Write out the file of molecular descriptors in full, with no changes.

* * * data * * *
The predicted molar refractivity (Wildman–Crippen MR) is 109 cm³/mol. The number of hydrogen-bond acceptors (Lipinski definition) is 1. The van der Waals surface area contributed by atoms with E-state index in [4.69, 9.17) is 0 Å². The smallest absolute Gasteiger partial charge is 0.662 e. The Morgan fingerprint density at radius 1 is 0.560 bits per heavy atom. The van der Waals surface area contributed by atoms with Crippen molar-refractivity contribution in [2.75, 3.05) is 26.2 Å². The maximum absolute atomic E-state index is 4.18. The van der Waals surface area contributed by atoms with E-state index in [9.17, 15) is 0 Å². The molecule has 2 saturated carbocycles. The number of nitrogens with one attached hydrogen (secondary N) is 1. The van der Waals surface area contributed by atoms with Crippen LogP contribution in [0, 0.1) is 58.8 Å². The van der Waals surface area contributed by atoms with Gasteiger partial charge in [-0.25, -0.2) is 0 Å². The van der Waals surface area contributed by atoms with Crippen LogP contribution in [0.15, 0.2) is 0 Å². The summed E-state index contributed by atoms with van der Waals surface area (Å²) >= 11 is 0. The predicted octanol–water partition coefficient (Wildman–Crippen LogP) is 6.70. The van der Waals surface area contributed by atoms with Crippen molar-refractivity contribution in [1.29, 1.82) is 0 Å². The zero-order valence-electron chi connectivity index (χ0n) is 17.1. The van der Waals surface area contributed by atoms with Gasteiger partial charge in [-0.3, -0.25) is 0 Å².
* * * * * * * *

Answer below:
The predicted molar refractivity (Wildman–Crippen MR) is 109 cm³/mol. The number of hydrogen-bond acceptors (Lipinski definition) is 1. The van der Waals surface area contributed by atoms with E-state index in [4.69, 9.17) is 0 Å². The smallest absolute Gasteiger partial charge is 0.662 e. The Morgan fingerprint density at radius 1 is 0.560 bits per heavy atom. The van der Waals surface area contributed by atoms with Crippen molar-refractivity contribution in [2.75, 3.05) is 26.2 Å². The maximum absolute atomic E-state index is 4.18. The van der Waals surface area contributed by atoms with E-state index in [9.17, 15) is 0 Å². The molecule has 2 saturated carbocycles. The number of nitrogens with one attached hydrogen (secondary N) is 1. The van der Waals surface area contributed by atoms with Crippen LogP contribution in [0, 0.1) is 58.8 Å². The van der Waals surface area contributed by atoms with Gasteiger partial charge in [-0.25, -0.2) is 0 Å². The van der Waals surface area contributed by atoms with Crippen LogP contribution in [0.15, 0.2) is 0 Å². The summed E-state index contributed by atoms with van der Waals surface area (Å²) >= 11 is 0. The predicted octanol–water partition coefficient (Wildman–Crippen LogP) is 6.70. The van der Waals surface area contributed by atoms with Crippen molar-refractivity contribution in [1.29, 1.82) is 0 Å². The zero-order valence-electron chi connectivity index (χ0n) is 17.1. The van der Waals surface area contributed by atoms with Gasteiger partial charge in [-0.3, -0.25) is 0 Å².